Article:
This insight gives you a chance to clarify just what sort of dental prosthetic service you can give them for their budget. They can choose to compromise down on the quality or move the budget up.

Again, it’s their decision.

You can help with by ensuring it is an informed one.

Ask them what is most important to them – look, feel or price. Some care more about the durability or longevity of the final product. They may happily spend more if it’s a long-term investment.

Without asking the right questions you can miss this important information and present your patient with a solution they are unhappy with.

Use Active Listening

When your patient is speaking, show that you are listening. Nod, take notes and make good eye contact.

It’s helpful to paraphrase to ensure you have understood, to give them the opportunity to clarify anything you haven’t, and to help them feel heard. T

his will build their trust in you as a professional.

Give Them Options

Once you’ve asked all the right questions and listened to their responses, you can tell them what you can offer.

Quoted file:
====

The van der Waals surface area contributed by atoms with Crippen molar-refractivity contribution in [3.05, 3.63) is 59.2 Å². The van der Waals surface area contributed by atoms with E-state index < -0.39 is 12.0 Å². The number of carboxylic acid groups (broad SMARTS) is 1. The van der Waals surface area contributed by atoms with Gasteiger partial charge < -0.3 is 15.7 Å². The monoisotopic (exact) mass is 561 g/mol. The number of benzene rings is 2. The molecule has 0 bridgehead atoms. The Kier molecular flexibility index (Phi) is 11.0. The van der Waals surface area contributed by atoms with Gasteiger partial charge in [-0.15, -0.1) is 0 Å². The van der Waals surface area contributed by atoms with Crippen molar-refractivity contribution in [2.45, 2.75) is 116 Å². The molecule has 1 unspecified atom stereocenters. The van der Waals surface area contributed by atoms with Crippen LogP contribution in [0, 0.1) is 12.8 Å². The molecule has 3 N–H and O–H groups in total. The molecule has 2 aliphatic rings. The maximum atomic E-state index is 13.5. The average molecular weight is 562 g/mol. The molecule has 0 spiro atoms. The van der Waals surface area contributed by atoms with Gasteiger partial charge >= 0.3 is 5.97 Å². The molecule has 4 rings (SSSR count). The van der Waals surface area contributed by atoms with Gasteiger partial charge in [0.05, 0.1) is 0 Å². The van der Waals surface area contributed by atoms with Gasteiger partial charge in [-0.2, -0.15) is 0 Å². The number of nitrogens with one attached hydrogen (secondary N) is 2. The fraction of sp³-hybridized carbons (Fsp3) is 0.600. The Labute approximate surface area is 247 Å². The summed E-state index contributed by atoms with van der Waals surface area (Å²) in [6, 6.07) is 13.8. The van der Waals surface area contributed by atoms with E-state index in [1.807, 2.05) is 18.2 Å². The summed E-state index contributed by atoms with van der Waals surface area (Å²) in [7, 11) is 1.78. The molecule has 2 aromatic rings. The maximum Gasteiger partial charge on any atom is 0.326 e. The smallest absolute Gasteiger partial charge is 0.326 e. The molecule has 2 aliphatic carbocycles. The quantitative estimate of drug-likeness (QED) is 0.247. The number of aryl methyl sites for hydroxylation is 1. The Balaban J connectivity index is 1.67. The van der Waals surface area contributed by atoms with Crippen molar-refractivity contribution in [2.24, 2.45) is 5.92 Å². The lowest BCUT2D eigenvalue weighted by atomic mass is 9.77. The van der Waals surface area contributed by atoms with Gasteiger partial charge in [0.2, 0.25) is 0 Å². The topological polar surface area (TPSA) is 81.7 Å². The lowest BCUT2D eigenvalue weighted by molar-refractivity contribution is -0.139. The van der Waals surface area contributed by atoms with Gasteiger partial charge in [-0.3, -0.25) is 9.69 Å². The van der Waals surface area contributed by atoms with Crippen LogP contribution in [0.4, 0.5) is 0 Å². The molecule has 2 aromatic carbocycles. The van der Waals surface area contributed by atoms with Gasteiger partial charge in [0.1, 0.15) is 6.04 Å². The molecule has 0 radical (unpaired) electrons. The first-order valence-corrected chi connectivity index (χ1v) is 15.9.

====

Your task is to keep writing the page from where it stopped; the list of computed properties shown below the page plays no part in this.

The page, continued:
It is their body, their choice. But you have the expertise. Try to balance these factors.

Let them know what you think they need, and why. Try to give some options here.

Start sentences with, ‘I think’ or ‘in my opinion’ or, ‘what has worked for many of my other patients’ instead of ‘you have to/you need/ you must’.

It is less confrontational and will make the patient feel more empowered. You are giving your opinion but leaving the final, informed decision to them – and that is as it should be.

What If They’re Still Unhappy?

Let’s say you explained the situation in clear, simple English. You gave them the chance to ask questions.